76. The pursuer asked Mr. MacLeod if she could drop her weekly supply day, which he agreed and which took effect from the start of the School term in August 2002. Her reason for doing so was that she hoped reverting to two days a week would help her mood, although she did not explain this to Mr MacLeod. She continued to work two days a week, but continued to experience low mood and tiredness outwith work. She did not wish to socialise, and became irritable. In December 2002 her family persuaded her to consult her GP again, who signed her off work and referred her to a psychiatrist.
77. By early 2003 the pursuer was spending long periods of time in her room, often sleeping. She was not socialising and was avoiding people, particularly anyone associated with Drummond School. She had nightmares about violent incidents involving M, School staff and her family. She ruminated frequently over the incidents with M and what she and the School should have done differently. She became irritable with her family and was easily startled. She felt ashamed of her condition and regularly drank to excess.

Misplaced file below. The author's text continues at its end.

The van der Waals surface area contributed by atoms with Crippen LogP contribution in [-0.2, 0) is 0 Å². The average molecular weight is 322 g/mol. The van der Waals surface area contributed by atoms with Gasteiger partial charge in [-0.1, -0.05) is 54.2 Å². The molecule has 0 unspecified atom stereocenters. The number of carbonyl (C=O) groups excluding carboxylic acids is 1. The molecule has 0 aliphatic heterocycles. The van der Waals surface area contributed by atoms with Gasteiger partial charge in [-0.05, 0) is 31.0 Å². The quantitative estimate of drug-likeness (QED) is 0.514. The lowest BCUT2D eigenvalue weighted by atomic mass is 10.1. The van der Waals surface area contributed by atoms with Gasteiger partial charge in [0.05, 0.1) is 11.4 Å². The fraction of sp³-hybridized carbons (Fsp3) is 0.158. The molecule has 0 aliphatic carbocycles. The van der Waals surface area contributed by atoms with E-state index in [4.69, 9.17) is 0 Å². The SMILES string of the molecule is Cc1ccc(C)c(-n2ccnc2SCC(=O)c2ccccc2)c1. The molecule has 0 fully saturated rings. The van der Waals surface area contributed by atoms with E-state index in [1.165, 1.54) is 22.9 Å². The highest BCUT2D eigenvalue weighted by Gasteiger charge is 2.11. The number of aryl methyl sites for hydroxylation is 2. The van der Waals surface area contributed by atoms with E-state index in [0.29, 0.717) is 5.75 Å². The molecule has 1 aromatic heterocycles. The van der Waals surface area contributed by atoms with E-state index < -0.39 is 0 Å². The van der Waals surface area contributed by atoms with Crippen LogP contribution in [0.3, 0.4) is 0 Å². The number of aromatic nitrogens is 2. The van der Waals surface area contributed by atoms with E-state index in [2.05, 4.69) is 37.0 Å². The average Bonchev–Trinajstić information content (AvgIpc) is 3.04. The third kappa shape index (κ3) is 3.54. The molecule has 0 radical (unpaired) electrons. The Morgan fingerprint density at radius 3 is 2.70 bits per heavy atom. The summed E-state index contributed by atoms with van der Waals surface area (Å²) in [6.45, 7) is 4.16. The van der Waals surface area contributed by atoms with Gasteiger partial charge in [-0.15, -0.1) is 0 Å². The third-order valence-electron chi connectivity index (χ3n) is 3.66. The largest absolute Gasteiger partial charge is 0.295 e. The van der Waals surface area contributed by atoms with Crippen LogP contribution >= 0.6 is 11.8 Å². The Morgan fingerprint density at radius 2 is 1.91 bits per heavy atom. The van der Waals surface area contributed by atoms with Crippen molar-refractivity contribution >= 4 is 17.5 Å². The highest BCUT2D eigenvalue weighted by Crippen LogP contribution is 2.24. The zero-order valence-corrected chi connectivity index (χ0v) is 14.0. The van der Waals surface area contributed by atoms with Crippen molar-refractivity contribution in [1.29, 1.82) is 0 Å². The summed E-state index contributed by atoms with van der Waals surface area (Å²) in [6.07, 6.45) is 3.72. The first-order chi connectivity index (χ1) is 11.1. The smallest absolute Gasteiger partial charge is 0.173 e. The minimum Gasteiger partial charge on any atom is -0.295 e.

78. The pursuer did not return to work at Drummond School. She continued on sick leave until December 2003 when her employment was terminated by mutual agreement.
79. The pursuer's GP referred her to Dr Jim Deans, Consultant Psychiatrist at Raigmore Hospital. Dr Deans saw her on 14th April 2003. Pages 39-40 of the pursuer's hospital records (number 6/1/1 of process) comprise a letter of the same date by Dr Deans addressed to the GP.